(photo : Jesse Peretz)
Here at Matador Records and Filmworks, we’ve long lived by the credo established by our founder, Chris Lombardi, who once declared, “give the people what they want. Especially if it’s easily accomplished and/or lucrative for us.” And with that in mind, we have listened to the pleas and threats of YOU, the music fans still devoted to paying for physical goods, and can finally announce that after 12 long years in the out-of-print wilderness, we’re reissuing both of Chavez’ Matador albums on vinyl on January 20, 2015
(“Break Up Your Band”, from ‘Gone Glimmering’, directed by Scott Marshall)
“It’s not like we’re out to desconstruct rock, but when we started the band, we had an agreement that we wouldn’t play anything that sounded like something we’d heard before.” – MATT SWEENEY (speaking to Billboard in 1996)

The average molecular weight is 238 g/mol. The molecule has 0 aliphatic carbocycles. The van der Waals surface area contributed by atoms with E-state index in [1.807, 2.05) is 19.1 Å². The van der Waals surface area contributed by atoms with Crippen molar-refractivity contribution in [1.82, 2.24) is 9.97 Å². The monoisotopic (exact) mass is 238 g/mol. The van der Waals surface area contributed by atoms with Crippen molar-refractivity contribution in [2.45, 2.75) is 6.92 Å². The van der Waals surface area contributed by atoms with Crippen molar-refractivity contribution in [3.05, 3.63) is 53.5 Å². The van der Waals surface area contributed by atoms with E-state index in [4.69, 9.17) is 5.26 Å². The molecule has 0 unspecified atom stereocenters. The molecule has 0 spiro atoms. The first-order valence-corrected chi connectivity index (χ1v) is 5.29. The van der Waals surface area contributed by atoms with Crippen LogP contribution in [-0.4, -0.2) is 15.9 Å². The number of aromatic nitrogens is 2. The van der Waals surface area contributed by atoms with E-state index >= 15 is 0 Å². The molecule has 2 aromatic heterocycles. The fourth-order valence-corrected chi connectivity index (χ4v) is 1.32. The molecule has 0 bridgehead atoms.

“For me, Chavez was this perfect creative beast. We had all these annoyingly strong ideas about what we wanted to do, and we did them. We did them exactly.”
– CLAY TARVER (speaking to The New York Times Magazine in 2011)
(“Unreal Is Here”, from ‘Ride The Fader’, directed by Clay Tarver and Scott Marshall)
The quartet of Tarver, Sweeney and crack rhythm section James Lo and Scott Masciarelli never quite broke up — they just take many years inbetween gigs (and many more years making us wait for a third album). But there’s an awful lot to be said for leaving a flawless recorded legacy behind, and 1995’s ‘Gone Glimmering’ and 1996’s ‘Ride The Fader’ are unbeatable slabs of thinking-person’s loud rock from an era where such sounds were not in short supply. To say both albums have grown in stature and influence years after their release would not be an exaggeration, but that’s precisely why we’re taking brutal advantage of the situation at this very moment.